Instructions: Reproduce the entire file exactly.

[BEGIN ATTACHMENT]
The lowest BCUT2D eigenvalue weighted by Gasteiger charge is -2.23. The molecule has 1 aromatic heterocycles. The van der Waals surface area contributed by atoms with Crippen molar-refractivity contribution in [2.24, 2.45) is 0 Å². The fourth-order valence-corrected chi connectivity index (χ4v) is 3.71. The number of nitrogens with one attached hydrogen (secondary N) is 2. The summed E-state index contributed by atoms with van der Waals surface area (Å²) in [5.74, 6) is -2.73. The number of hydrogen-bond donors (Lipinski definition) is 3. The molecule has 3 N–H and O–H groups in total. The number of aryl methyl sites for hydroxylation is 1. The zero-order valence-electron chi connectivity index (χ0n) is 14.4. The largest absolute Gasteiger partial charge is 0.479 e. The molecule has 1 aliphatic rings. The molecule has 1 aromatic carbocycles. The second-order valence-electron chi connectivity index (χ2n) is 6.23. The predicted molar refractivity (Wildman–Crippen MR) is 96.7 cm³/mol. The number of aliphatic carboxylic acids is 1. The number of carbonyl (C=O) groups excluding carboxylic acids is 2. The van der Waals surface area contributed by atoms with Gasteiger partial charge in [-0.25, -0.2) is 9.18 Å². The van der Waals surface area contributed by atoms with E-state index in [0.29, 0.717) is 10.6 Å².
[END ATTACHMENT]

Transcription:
The lowest BCUT2D eigenvalue weighted by Gasteiger charge is -2.23. The molecule has 1 aromatic heterocycles. The van der Waals surface area contributed by atoms with Crippen molar-refractivity contribution in [2.24, 2.45) is 0 Å². The fourth-order valence-corrected chi connectivity index (χ4v) is 3.71. The number of nitrogens with one attached hydrogen (secondary N) is 2. The summed E-state index contributed by atoms with van der Waals surface area (Å²) in [5.74, 6) is -2.73. The number of hydrogen-bond donors (Lipinski definition) is 3. The molecule has 3 N–H and O–H groups in total. The number of aryl methyl sites for hydroxylation is 1. The zero-order valence-electron chi connectivity index (χ0n) is 14.4. The largest absolute Gasteiger partial charge is 0.479 e. The molecule has 1 aliphatic rings. The molecule has 1 aromatic carbocycles. The second-order valence-electron chi connectivity index (χ2n) is 6.23. The predicted molar refractivity (Wildman–Crippen MR) is 96.7 cm³/mol. The number of aliphatic carboxylic acids is 1. The number of carbonyl (C=O) groups excluding carboxylic acids is 2. The van der Waals surface area contributed by atoms with Gasteiger partial charge in [-0.25, -0.2) is 9.18 Å². The van der Waals surface area contributed by atoms with E-state index in [0.29, 0.717) is 10.6 Å².